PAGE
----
Target genes, variants, tissues and transcriptional pathways influencing human serum urate levels

German Chronic Kidney Disease Study, Daniela Ruggiero

Research output: Contribution to journalArticle

Abstract

Elevated serum urate levels cause gout and correlate with cardiometabolic diseases via poorly understood mechanisms. We performed a trans-ancestry genome-wide association study of serum urate in 457,690 individuals, identifying 183 loci (147 previously unknown) that improve the prediction of gout in an independent cohort of 334,880 individuals. Serum urate showed significant genetic correlations with many cardiometabolic traits, with genetic causality analyses supporting a substantial role for pleiotropy. Enrichment analysis, fine-mapping of urate-associated loci and colocalization with gene expression in 47 tissues implicated the kidney and liver as the main target organs and prioritized potentially causal genes and variants, including the transcriptional master regulators in the liver and kidney, HNF1A and HNF4A. Experimental validation showed that HNF4A transactivated the promoter of ABCG2, encoding a major urate transporter, in kidney cells, and that HNF4A p.Thr139Ile is a functional variant. Transcriptional coregulation within and across organs may be a general mechanism underlying the observed pleiotropy between urate and cardiometabolic traits.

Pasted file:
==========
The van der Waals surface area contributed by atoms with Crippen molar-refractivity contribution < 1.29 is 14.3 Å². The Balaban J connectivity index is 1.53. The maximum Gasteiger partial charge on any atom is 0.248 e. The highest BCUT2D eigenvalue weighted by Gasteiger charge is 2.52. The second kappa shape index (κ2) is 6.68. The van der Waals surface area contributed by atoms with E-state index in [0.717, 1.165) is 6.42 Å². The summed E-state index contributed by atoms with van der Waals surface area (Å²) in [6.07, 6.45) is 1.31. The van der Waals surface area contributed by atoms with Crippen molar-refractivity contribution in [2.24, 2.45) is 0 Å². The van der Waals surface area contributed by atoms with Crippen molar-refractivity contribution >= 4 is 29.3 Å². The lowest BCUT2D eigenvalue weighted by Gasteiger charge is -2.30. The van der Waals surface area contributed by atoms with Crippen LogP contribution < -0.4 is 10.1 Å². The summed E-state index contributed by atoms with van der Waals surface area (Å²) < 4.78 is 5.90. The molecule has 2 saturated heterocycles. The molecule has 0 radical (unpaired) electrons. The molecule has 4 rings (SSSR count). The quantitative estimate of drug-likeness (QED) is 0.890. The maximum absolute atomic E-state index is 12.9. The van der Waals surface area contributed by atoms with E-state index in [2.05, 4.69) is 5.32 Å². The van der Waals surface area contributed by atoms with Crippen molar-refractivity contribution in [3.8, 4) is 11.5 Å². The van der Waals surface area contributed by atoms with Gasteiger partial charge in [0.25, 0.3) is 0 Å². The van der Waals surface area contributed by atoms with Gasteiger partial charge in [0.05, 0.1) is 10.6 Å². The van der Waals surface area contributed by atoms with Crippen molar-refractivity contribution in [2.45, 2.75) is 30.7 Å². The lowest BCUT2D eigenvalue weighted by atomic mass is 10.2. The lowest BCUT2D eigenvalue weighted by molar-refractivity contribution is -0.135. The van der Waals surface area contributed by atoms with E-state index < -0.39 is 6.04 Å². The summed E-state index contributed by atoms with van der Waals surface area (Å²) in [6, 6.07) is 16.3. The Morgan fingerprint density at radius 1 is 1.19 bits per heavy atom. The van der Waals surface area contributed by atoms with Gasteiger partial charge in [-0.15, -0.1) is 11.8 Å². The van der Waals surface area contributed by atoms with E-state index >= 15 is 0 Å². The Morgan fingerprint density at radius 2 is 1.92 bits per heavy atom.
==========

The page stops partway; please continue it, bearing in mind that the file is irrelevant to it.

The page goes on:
Original languageEnglish
Pages (from-to)1459-1474
Number of pages16
JournalNature Genetics
Volume51
Issue number10
DOIs
Publication statusPublished - Oct 2019

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Keywords

  • ATP Binding Cassette Transporter, Subfamily G, Member 2/genetics
  • Cardiovascular Diseases/blood
  • Cohort Studies
  • Genetic Loci
  • Genetic Markers
  • Genetic Predisposition to Disease
  • Genome-Wide Association Study
  • Gout/blood
  • Hepatocyte Nuclear Factor 1-alpha/genetics
  • Hepatocyte Nuclear Factor 4/genetics
  • Humans
  • Kidney/metabolism
  • Liver/metabolism
  • Metabolic Diseases/blood
  • Neoplasm Proteins/genetics
  • Organ Specificity
  • Polymorphism, Single Nucleotide
  • Signal Transduction
  • Uric Acid/blood

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